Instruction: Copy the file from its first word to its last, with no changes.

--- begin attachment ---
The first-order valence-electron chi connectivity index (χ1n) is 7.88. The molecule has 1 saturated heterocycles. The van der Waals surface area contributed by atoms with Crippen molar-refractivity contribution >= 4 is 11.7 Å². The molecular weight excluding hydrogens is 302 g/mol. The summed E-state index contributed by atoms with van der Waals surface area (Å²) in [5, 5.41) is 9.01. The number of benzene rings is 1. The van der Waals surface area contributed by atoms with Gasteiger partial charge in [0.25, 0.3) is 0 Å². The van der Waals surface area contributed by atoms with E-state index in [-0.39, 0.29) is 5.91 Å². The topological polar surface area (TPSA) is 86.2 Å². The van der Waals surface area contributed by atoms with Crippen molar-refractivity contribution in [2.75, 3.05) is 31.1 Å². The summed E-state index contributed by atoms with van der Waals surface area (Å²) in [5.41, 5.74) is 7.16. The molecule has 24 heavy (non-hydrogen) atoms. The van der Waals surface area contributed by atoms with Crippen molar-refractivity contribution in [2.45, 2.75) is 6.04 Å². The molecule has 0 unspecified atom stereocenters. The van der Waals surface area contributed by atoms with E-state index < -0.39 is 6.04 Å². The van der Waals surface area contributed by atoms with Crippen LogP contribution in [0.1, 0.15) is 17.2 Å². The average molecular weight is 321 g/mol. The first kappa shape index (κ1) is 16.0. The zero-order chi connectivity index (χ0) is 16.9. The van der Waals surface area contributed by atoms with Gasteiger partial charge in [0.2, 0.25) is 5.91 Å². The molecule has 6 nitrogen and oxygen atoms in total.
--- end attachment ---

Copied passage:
The first-order valence-electron chi connectivity index (χ1n) is 7.88. The molecule has 1 saturated heterocycles. The van der Waals surface area contributed by atoms with Crippen molar-refractivity contribution >= 4 is 11.7 Å². The molecular weight excluding hydrogens is 302 g/mol. The summed E-state index contributed by atoms with van der Waals surface area (Å²) in [5, 5.41) is 9.01. The number of benzene rings is 1. The van der Waals surface area contributed by atoms with Gasteiger partial charge in [0.25, 0.3) is 0 Å². The van der Waals surface area contributed by atoms with E-state index in [-0.39, 0.29) is 5.91 Å². The topological polar surface area (TPSA) is 86.2 Å². The van der Waals surface area contributed by atoms with Crippen molar-refractivity contribution in [2.75, 3.05) is 31.1 Å². The summed E-state index contributed by atoms with van der Waals surface area (Å²) in [5.41, 5.74) is 7.16. The molecule has 24 heavy (non-hydrogen) atoms. The van der Waals surface area contributed by atoms with Crippen molar-refractivity contribution in [2.45, 2.75) is 6.04 Å². The molecule has 0 unspecified atom stereocenters. The van der Waals surface area contributed by atoms with E-state index < -0.39 is 6.04 Å². The van der Waals surface area contributed by atoms with Crippen LogP contribution in [0.1, 0.15) is 17.2 Å². The average molecular weight is 321 g/mol. The first kappa shape index (κ1) is 16.0. The zero-order chi connectivity index (χ0) is 16.9. The van der Waals surface area contributed by atoms with Gasteiger partial charge in [0.2, 0.25) is 5.91 Å². The molecule has 6 nitrogen and oxygen atoms in total.